A Catholic Archdiocese is warning pro-life advocates about the final destination of donations for the popular Ice Bucket Challenge, which has become a pop culture and social media phenomenon.
The popularity of the #IceBucketChallenge continues on social media across the nation. This is the campaign to raise awareness about amyotrophic lateral sclerosis (ALS), often called Lou Gehrig’s Disease.
The pro-life community has a soft spot in its heart for the disabled and terminally ill. After all, they are often targeted in abortion or euthanasia. Unfortunately, as LifeNews has documented, there is a chance your donation to The ALS Association could be used to support embryonic stem cell research.
ALSA has confirmed it supports research involving the destruction of unborn human life to find cures for the disease.
In an email to Religion News Service, Carrie Munk, a spokeswoman for the ALS Association, said that the organization primarily funds adult stem cell research.
“Currently, The Association is funding one study using embryonic stem cells (ESC), and the stem cell line was established many years ago under ethical guidelines set by the National Institute of Neurological Disorders and Stroke (NINDS); this research is funded by one specific donor, who is committed to this area of research,” she said. “The project is in its final phase and will come to an end very soon.”
Now, the Archdiocese of Cincinnati is urging pro-life people to be cautious about where they send their donation. The Catholic Church officials are not telling pro-life people not to participate, but to select one of a number of pro-life-friendly alternatives —and LifeNews has outlined several here.
But when Jim Rigg, superintendent of Catholic Schools for the Archdiocese of Cincinnati, accepted the ice bucket challenge Aug. 20, the archdiocese announced its donations would be going toward the John Paul II Medical Research Institute in Iowa City, Iowa rather than the originator of the challenge.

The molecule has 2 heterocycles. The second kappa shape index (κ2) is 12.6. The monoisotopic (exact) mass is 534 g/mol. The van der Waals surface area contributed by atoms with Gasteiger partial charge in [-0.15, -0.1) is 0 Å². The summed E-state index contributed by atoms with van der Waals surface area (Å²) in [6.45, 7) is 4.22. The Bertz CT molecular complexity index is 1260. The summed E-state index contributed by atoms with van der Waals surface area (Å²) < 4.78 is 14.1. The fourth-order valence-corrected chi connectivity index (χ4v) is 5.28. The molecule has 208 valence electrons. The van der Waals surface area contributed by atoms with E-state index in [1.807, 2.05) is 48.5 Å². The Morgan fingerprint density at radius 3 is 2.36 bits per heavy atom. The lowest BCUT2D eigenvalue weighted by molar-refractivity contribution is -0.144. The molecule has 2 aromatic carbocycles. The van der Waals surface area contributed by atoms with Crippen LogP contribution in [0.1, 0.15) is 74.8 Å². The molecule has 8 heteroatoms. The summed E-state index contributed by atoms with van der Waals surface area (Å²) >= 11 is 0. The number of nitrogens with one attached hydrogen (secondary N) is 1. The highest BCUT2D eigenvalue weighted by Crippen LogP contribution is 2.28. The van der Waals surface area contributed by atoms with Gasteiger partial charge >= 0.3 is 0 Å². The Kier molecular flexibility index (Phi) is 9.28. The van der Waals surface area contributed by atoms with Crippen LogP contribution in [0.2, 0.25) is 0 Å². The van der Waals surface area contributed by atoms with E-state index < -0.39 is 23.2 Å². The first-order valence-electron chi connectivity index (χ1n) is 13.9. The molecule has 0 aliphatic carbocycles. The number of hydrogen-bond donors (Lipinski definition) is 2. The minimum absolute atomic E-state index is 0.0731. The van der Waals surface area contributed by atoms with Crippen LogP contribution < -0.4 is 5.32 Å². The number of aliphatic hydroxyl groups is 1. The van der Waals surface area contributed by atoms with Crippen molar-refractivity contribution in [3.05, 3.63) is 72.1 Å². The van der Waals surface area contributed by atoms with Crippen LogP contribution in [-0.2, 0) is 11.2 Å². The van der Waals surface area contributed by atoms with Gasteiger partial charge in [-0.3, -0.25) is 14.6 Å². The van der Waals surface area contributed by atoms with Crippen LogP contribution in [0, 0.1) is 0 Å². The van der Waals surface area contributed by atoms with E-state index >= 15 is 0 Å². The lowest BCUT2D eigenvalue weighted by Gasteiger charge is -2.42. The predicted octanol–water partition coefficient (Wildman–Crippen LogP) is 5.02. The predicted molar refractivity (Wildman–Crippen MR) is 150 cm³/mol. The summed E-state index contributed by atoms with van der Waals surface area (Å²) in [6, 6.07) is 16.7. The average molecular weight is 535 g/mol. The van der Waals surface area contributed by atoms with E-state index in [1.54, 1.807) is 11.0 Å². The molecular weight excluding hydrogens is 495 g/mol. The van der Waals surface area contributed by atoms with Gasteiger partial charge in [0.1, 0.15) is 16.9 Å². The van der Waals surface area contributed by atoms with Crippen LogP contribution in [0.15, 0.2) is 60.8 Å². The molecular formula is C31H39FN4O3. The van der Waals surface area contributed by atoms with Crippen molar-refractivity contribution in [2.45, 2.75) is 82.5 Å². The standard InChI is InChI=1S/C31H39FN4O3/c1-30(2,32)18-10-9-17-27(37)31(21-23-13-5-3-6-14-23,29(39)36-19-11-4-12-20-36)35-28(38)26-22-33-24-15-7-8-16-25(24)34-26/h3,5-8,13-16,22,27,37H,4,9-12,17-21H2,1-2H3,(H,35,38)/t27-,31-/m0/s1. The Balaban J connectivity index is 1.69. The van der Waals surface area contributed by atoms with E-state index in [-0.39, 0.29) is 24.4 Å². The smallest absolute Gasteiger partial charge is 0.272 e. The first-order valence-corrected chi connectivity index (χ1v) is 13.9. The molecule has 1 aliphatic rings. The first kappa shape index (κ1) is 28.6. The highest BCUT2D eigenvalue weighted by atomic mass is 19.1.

In a statement released Aug. 20, the archdiocese voiced concerns over the ALS association’s support of embryonic stem cell research, which requires the destruction of embryonic life.
“The archdiocese is not dissuading individual Catholics from making donations, but they are encouraged to be fully informed and make their own prudential judgments.”
“The Archdiocese of Cincinnati has determined that its Catholic schools will not, as organizations, donate to that particular charity,” it read.
“To quote St. John Paul II, ‘Any treatment which claims to save human lives, yet is based upon the destruction of human life in its embryonic state, is logically and morally contradictory, as is any production of human embryos for the direct or indirect purpose of experimentation or eventual destruction.’”
The John Paul II Medical Research Institute (JP2MRI) is a secular non-profit research institute “grounded in a pro-life bioethic that respects the dignity of every human life,” according to their website. They conduct research to advance technology to treat diseases such as ALS, cancer, Alzheimer’s and other more rare diseases.